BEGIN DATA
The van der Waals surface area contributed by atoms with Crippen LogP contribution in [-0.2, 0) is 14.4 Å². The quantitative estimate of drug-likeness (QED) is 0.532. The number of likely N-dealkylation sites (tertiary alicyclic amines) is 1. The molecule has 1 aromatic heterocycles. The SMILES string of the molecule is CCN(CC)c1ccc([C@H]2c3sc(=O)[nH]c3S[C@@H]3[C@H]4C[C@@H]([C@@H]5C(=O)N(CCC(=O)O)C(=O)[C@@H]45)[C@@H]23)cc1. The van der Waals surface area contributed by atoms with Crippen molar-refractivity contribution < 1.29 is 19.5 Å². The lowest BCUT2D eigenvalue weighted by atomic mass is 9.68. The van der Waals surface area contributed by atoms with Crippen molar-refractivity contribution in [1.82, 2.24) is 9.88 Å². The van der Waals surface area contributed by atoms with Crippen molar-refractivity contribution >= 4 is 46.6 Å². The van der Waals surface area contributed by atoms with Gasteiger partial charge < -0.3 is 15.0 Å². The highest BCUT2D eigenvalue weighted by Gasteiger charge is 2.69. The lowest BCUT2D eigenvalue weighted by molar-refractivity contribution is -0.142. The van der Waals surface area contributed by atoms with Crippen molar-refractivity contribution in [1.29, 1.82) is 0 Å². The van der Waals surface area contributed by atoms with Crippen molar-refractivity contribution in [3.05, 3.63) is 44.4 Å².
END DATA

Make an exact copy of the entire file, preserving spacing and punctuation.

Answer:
The van der Waals surface area contributed by atoms with Crippen LogP contribution in [-0.2, 0) is 14.4 Å². The quantitative estimate of drug-likeness (QED) is 0.532. The number of likely N-dealkylation sites (tertiary alicyclic amines) is 1. The molecule has 1 aromatic heterocycles. The SMILES string of the molecule is CCN(CC)c1ccc([C@H]2c3sc(=O)[nH]c3S[C@@H]3[C@H]4C[C@@H]([C@@H]5C(=O)N(CCC(=O)O)C(=O)[C@@H]45)[C@@H]23)cc1. The van der Waals surface area contributed by atoms with Crippen molar-refractivity contribution < 1.29 is 19.5 Å². The lowest BCUT2D eigenvalue weighted by atomic mass is 9.68. The van der Waals surface area contributed by atoms with Crippen molar-refractivity contribution in [1.82, 2.24) is 9.88 Å². The van der Waals surface area contributed by atoms with Crippen molar-refractivity contribution >= 4 is 46.6 Å². The van der Waals surface area contributed by atoms with Gasteiger partial charge < -0.3 is 15.0 Å². The highest BCUT2D eigenvalue weighted by Gasteiger charge is 2.69. The lowest BCUT2D eigenvalue weighted by molar-refractivity contribution is -0.142. The van der Waals surface area contributed by atoms with Crippen molar-refractivity contribution in [1.29, 1.82) is 0 Å². The van der Waals surface area contributed by atoms with Crippen molar-refractivity contribution in [3.05, 3.63) is 44.4 Å².